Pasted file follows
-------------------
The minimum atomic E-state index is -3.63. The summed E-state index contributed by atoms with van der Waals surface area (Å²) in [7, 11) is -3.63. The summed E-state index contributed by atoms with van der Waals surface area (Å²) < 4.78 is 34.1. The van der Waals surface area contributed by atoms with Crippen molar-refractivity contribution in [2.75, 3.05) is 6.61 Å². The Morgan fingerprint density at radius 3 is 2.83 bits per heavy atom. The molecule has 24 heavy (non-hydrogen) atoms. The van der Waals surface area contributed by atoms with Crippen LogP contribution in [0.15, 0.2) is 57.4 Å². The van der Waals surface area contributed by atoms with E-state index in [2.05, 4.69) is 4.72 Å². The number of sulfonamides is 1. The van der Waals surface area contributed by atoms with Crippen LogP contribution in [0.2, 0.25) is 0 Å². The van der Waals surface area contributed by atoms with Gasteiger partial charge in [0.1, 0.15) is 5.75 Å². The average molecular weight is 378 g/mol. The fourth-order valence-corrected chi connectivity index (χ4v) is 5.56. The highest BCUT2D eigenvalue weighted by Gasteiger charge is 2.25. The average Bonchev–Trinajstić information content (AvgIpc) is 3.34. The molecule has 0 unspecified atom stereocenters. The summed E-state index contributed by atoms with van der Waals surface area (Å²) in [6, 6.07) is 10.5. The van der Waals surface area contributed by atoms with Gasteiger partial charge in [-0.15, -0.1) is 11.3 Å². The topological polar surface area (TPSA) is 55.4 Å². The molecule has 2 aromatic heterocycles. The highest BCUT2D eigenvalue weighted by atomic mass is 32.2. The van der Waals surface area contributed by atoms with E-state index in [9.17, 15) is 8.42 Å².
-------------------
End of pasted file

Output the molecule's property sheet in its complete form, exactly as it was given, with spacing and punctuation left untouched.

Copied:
The minimum atomic E-state index is -3.63. The summed E-state index contributed by atoms with van der Waals surface area (Å²) in [7, 11) is -3.63. The summed E-state index contributed by atoms with van der Waals surface area (Å²) < 4.78 is 34.1. The van der Waals surface area contributed by atoms with Crippen molar-refractivity contribution in [2.75, 3.05) is 6.61 Å². The Morgan fingerprint density at radius 3 is 2.83 bits per heavy atom. The molecule has 24 heavy (non-hydrogen) atoms. The van der Waals surface area contributed by atoms with Crippen LogP contribution in [0.15, 0.2) is 57.4 Å². The van der Waals surface area contributed by atoms with E-state index in [2.05, 4.69) is 4.72 Å². The number of sulfonamides is 1. The van der Waals surface area contributed by atoms with Crippen LogP contribution in [0.2, 0.25) is 0 Å². The van der Waals surface area contributed by atoms with Gasteiger partial charge in [0.1, 0.15) is 5.75 Å². The average molecular weight is 378 g/mol. The fourth-order valence-corrected chi connectivity index (χ4v) is 5.56. The highest BCUT2D eigenvalue weighted by Gasteiger charge is 2.25. The average Bonchev–Trinajstić information content (AvgIpc) is 3.34. The molecule has 0 unspecified atom stereocenters. The summed E-state index contributed by atoms with van der Waals surface area (Å²) in [6, 6.07) is 10.5. The van der Waals surface area contributed by atoms with Gasteiger partial charge in [-0.15, -0.1) is 11.3 Å². The topological polar surface area (TPSA) is 55.4 Å². The molecule has 2 aromatic heterocycles. The highest BCUT2D eigenvalue weighted by atomic mass is 32.2. The van der Waals surface area contributed by atoms with E-state index in [9.17, 15) is 8.42 Å².